Dear EarthTalk: Do urban trees really help reduce pollution and clean the air?
—John Alderman, Washington, DC
Back in 1872 Frederick Law Olmsted, the granddaddy of American landscape architecture and the designer of New York's Central Park, proclaimed that trees were the "lungs of the city." While Olmsted's statement may have been more philosophical than scientific, researchers have since found that city trees do indeed perform important environmental functions like soaking up ground-level pollutants and storing carbon dioxide, which helps offset global warming.
Each year in Chicago, for example, the windy city's urban tree canopy removes 15 metric tons of carbon monoxide, 84 metric tons of sulfur dioxide, 89 metric tons of nitrogen dioxide, 191 metric tons of ozone and 212 metric tons of particulates, according to David Nowak, project leader of the U.S. Forest Service's Urban Forest Ecosystem Research Unit. Trees absorb these gaseous pollutants via the tiny pores in their leaves and break them down into less-harmful molecules during photosynthesis.
In Sacramento, California, a public-private partnership called Sacramento Shade spearheaded the planting of more than 200,000 trees around the city in the mid-1990s. In a study assessing Sacramento's bolstered tree cover, Greg McPherson of the Western Center for Urban Forest Research found that the region's urban forest removes more than 200,000 metric tons of carbon dioxide from the atmosphere each year, saving taxpayers as much as $3 million annually in pollution cleanup costs.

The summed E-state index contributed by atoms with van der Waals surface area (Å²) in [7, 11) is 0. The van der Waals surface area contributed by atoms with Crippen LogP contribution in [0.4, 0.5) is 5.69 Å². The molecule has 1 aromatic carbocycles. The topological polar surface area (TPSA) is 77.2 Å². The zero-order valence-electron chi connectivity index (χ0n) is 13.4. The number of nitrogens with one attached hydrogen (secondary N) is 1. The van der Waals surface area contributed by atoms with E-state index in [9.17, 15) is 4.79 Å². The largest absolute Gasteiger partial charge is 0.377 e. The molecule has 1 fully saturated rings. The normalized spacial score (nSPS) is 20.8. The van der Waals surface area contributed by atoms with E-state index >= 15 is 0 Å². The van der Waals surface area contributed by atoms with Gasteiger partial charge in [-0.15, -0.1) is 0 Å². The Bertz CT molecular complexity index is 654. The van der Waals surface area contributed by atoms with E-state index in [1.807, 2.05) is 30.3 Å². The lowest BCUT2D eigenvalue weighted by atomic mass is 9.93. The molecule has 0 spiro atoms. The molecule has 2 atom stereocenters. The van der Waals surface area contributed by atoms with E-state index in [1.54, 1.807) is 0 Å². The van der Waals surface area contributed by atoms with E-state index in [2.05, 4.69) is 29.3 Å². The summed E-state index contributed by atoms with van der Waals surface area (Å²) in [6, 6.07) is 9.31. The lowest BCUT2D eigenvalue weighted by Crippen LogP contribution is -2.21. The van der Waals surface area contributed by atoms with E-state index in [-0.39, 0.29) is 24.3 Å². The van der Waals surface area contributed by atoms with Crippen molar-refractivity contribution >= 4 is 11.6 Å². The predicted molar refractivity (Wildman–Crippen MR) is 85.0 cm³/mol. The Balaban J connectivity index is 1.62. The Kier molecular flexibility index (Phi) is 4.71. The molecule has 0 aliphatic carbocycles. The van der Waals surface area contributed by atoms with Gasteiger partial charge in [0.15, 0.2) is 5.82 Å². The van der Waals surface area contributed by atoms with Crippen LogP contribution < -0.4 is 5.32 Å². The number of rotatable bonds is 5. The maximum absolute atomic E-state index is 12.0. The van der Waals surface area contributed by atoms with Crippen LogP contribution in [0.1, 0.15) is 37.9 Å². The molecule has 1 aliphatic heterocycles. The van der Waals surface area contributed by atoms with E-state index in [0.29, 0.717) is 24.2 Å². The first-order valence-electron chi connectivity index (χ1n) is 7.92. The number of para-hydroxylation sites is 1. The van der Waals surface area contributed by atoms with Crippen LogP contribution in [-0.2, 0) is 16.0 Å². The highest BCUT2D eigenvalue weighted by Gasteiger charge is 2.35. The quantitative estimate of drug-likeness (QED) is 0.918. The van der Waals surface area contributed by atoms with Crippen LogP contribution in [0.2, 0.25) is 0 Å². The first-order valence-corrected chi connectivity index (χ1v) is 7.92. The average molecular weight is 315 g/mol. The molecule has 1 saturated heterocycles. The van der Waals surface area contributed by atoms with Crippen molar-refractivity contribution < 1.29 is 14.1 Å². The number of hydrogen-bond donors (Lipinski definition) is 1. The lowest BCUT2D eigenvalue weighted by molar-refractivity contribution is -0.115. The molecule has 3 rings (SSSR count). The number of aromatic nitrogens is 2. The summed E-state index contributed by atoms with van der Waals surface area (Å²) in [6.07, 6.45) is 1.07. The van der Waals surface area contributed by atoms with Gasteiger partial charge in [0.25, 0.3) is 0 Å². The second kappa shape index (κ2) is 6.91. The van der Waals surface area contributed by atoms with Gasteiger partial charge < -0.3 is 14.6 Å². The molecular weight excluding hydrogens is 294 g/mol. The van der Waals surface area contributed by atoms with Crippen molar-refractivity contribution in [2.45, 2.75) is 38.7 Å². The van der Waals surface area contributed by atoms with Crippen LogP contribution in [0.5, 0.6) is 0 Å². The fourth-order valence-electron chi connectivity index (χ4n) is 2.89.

Meanwhile, the tree cover in New York City helps remove enough airborne toxins to save taxpayers as much as $10 million a year in pollution mitigation costs, according to Nowak. The Big Apple's five boroughs are home to more than five million trees, covering nearly 17 percent of its public and private land, he adds.
Gary Moll, a vice president at the nonprofit group American Forests, asserts that trees are the "ultimate urban multi-taskers," absorbing carbon dioxide and acting as filters, sponges, humidifiers, heat shields and wind blockers. Under Moll's supervision, American Forests is assessing the costs and benefits of city tree cover across the country. The group uses a combination of satellite data, field surveys and computer modeling technology to measure regional tree canopy and calculate its dollar value.
All told, Olmsted was right in his assessment of the importance of city trees. Indeed, planting trees in urban environments may be one of the best medicines available to help restore our ailing cities.
CONTACTS: U.S. Forest Service Urban Forest Ecosystem Research Unit, (315) 448-3200, www.fs.fed.us/ne/syracuse; Sacramento Shade, (916) 924-TREE (8733), www.sactree.com; Western Center for Urban Forest Research, (530) 752-7636, http://wcufre.ucdavis.edu; American Forests, (202) 955-4500, http://www.americanforests.org/.
Dear EarthTalk: What are "wildlife corridors" and how do they help preserve wildlife and biodiversity?
—J.J. Harris, Hilo, HI